Good IT solutions require different values
Belmina Pasic loves making the pieces in big data puzzles fit. A passion that has nothing to do with gender, but is all about loving to solve problems, using logic and analytical thinking.
It was by chance that Belmina Pasic found herself on the IT path. But she fell in love with the profession right away, because here she tests her brain every day by setting big data puzzles. And if some pieces are missing or don't fit together, she can't create the full picture of the problem she needs to solve.
"I love the way you get a result immediately – you can see straight away if you've done it right. So it's really like fitting the pieces of a jigsaw puzzle together: either you see the whole picture, or you don't," explains Belmina, who is originally from Bosnia but came to Denmark in the early 1990s and has worked at Systematic since 1999.
Coding is fun
Here she spent her first 10 years coding. A discipline that is reminiscent of American films, where a geek sits in a dark room in his mother's basement eating pizza and drinking Coke while typing incomprehensible rows of numbers and characters into a computer. And which to many women may seem mysterious, boring and far from reality.
But it's not. Because as Belmina says, someone has coded everything we use every day on our smartphones and computers - like Mobilepay, online banking or various key applications.
"There's IT behind everything we work and play with every day. It also means that this profession requires many different skills which is why it's important that women in particular discover that IT isn't actually so dangerous and mysterious - quite the opposite," says Belmina Pasic.
IT in the school curriculum
She believes that the many prejudices about the profession stem from the fact that neither women nor men know what it really involves. Programming is not a big part of the curriculum in primary and secondary schools, and therefore IT subjects are uncharted territory when young people have later decided which ongoing education to follow.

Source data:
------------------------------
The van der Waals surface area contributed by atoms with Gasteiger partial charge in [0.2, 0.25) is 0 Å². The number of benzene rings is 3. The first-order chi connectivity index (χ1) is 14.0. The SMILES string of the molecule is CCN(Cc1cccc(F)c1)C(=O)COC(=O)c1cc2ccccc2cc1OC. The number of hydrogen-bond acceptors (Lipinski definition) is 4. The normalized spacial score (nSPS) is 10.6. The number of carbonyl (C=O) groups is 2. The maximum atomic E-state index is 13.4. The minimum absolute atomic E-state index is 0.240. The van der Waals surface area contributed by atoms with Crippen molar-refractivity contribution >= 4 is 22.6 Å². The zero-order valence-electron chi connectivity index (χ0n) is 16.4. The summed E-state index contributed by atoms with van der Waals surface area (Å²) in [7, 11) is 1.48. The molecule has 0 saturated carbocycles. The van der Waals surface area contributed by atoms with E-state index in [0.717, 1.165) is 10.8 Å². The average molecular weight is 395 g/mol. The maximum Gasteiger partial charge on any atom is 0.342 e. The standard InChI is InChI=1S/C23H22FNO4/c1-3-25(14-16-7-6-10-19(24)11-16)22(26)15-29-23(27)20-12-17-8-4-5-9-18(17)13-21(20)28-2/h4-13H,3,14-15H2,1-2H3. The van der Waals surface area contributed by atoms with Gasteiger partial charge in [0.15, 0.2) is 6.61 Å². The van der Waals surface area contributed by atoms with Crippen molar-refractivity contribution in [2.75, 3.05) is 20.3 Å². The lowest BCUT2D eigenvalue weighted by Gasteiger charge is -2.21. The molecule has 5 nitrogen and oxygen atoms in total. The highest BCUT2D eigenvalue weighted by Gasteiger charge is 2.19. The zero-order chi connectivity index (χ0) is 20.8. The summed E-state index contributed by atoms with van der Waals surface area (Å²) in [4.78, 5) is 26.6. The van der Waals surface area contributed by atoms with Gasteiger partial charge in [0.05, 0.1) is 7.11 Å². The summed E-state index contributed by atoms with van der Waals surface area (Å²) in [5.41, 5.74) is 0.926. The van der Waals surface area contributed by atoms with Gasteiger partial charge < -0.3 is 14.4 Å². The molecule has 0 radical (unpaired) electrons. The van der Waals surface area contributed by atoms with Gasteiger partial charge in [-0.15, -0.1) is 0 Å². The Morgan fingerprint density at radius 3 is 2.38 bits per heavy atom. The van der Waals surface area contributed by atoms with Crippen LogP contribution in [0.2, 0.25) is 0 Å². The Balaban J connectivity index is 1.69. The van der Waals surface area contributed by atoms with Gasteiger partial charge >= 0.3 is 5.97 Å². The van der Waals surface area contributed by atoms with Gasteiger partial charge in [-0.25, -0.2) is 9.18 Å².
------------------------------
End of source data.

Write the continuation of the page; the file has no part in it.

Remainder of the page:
"Neither young women nor young men know what the profession is about. And to change that, either IT subjects should be introduced in primary schools, or there need to be more leisure activities where children get to see what it's all about. Any toddler who enjoys brain-teasers such as Rubik’s Cubes will think it's fun to try coding. They just need to be given the chance to try it out," says Belmina.
For her, IT is not about gender, but about a love of problem solving, logic and analytical thinking.
"I always knew that I wanted to do something related to maths or physics because I found it fun and exciting. But at secondary school, my best friend chose programming as his study programme, and so did I. And since I was going to continue studying, it was natural to follow that path. And I've never regretted it," says Belmina.
Plenty of development opportunities
After coding for more than 10 years she worked in project management for some years, and today she works in process improvement at Systematic.
The task here is to get many different people to work together to create a complete software system that delivers data of the right quality, so that the system includes, for example, the work of all the professional groups in a hospital.
"Working with processes gives a realistic picture of what it takes for a large group of people to succeed in putting together a big data puzzle. Some work on one corner of the puzzle, some work on another corner. And how do we organise ourselves so that in the end it’s all a single picture, with no missing pieces, that looks like the picture on the box? That, I think, is incredibly exciting," says Belmina, who never tires of solving the obstacles that prevent a computer from doing what she wants it to.
"The more values we have in play, the better solutions and changes we can create. And here, masculine and feminine values are just two of many examples. Age, cultural background and skills from different sectors and types of education also provide diversity. So good IT solutions require many different values," she says.
Want to join Belmina and Systematic?
We are always on the lookout for team-spirited people with an international mindset who strive to be the best in their fields.
Name: Belmina Pasic
Position at Systematic: Senior Manager
Educational background: Master in Computer Science
Previous work experience: Software development, project management, process optimisation